Stevie from NYC checking back in with some thoughts about the name:
In the middle of the night on March 29, 1984, at the direction of team owner Robert Irsay, trucks arrived at the facilites of the Baltimore Colts to move the NFL team to Indianapolis. The day would live in infamy in Baltimore, and a hole would be left in the hearts of football fans in that city, one that wouldn’t be filled until 1996, when the NFL awarded the Cleveland Browns franchise to Baltimore.
The attachment to the Colts had remained strong in the intervening years, perhaps no better exemplified than by the fact that the Baltimore Colts marching band stayed intact even after the team left. For 12 years the band practices regularly, in full Colts attire, even though there was no team to cheer for, no games to perform at. One can assume the harsh reality of realizing that the team was gone for good was too much to bear, and that going through old rituals and grasping whatever ties to the franchise one could was the best, and perhaps only, way to cope.
And who can blame them? As I sit here writing this with my 1986-87 Safeway Winnipeg Jets calendar by my TV, and the O-Pee-Chee wallet I ordered in by saving up hockey card wrappers as a 5 year old on my dresser, I certainly can’t. It is hard to overstate the attachment we have to our sports teams. For many these memories go beyond sports – they are forever intertwined with some of our most cherised times spent with our families, with our friends, of our childhood. And this is why the prospect of a team returning, of the ability to reclaim a paradise that was lost, is so beautiful.
More after the jump.
And so, when NFL football (which is to Baltimore what hockey is to Winnipeg) returned, it was not surprising that many Colts fans wanted their Colts back. CFL fans will remember that in the intervening years, Baltimore was awarded a CFL franchise, the Stallions. Much like Winnipegers did with the Moose, fans came out in droves to watch the Stallions to show that Baltimore was still a football town. However, fans were so eager to cheer for their Colts that when the announcer would say “Ladies and Gentelmen, your Baltimore….” …before he could get out “Stallions” he would be drowned out by screams of “COLTS!!” And yet…and yet…the new NFL franchise was not called the Colts. Despite the rich history that included the likes of the great Johnny Unitas and the deep attachment of fans to the Colts name, the new team took the moniker of the Baltimore Ravens.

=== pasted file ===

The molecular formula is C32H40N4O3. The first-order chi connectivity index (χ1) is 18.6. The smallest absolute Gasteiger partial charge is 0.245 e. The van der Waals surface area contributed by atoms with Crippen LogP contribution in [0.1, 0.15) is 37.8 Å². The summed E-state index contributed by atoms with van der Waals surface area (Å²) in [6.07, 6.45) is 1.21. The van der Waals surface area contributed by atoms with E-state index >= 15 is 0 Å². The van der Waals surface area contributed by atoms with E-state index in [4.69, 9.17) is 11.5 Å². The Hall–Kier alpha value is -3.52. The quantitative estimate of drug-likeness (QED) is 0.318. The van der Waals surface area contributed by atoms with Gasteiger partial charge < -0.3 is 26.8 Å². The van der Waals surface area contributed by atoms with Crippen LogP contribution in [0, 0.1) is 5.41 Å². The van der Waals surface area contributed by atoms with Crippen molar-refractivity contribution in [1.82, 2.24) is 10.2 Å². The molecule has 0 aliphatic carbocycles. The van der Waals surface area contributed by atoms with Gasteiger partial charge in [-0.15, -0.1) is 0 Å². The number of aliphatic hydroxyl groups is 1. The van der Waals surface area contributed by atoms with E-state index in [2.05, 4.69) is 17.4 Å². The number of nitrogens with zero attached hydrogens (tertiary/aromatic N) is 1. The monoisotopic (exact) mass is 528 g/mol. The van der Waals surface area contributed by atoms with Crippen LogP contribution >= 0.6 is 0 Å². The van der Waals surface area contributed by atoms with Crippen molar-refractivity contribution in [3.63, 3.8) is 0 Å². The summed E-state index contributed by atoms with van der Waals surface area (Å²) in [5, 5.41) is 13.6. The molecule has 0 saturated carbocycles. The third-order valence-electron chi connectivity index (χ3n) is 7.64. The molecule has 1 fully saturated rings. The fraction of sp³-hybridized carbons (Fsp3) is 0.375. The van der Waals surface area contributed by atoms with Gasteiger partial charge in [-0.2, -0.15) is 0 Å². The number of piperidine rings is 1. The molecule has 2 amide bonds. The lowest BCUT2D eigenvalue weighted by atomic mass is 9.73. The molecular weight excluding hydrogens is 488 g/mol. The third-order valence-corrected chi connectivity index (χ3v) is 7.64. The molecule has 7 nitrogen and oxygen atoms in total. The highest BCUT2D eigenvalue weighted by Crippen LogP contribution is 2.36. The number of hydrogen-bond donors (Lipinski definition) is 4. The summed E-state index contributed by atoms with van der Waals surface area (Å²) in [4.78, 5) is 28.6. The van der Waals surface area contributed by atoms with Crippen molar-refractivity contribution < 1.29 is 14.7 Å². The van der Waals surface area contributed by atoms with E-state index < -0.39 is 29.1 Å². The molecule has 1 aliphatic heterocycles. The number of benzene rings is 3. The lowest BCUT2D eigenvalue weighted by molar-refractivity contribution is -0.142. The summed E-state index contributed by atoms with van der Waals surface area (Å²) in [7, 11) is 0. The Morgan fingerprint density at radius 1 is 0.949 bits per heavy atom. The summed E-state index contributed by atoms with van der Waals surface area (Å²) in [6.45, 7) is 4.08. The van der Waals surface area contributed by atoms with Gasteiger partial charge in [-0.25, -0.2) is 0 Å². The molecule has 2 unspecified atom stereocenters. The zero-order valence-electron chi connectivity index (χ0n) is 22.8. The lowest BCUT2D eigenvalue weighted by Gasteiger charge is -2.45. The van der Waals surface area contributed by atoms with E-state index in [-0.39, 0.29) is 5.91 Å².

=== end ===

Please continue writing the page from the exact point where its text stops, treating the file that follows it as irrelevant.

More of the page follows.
Before the Ravens’ first home game, a number of Colts greats walked onto their field in their original Colts jerseys. And there, in front of a stadium filled with many a Colts jersey, they each turned their jerseys inside out, revealing a jersey in the colors of the new team, the Ravens. It was a strong signal that while the past must be honoured, the players themselves were saying “It’s ok. It’s time to move on and support the new guys.”
The rest, as they say, is history. The Ravens forged a new identity as the most dominant defensive team in footbal, going on to win the Superbowl a short 4 years later. Their stadium is one of the loudest in the league, with fans all wearing Ravens jerseys cheering on the likes of future hall of famers Ray Lewis and Ed Reed, legends in their own right just like Johnny U.
Which is all to say, in the event the As Yet Unnamed Winnipeg NHL Franchise is not named the Jets, we’ll all be ok in the end. Going in a new direction does not mean abandoning or dishonoring our past, for it is our bond with the Jets that largely allowed us to persevere through the last 16 years knowing we were a city deserving of NHL hockey, and knowing how great the return of NHL hockey will be, and for that reason the new team will be forever intertwined with the old. Having said that, I’ll be wearing my Selanne Jets jersey this season regardless of the team name, and I can’t say right now how long it will be before I’ll be comfortable adopting the new team imagery, if there is one, whatever it may be. But it’s early….and we’ve waited long enough for this moment to arrive that we shouldn’t let our enjoyment of what’s about to arrive be at all tempered by a name.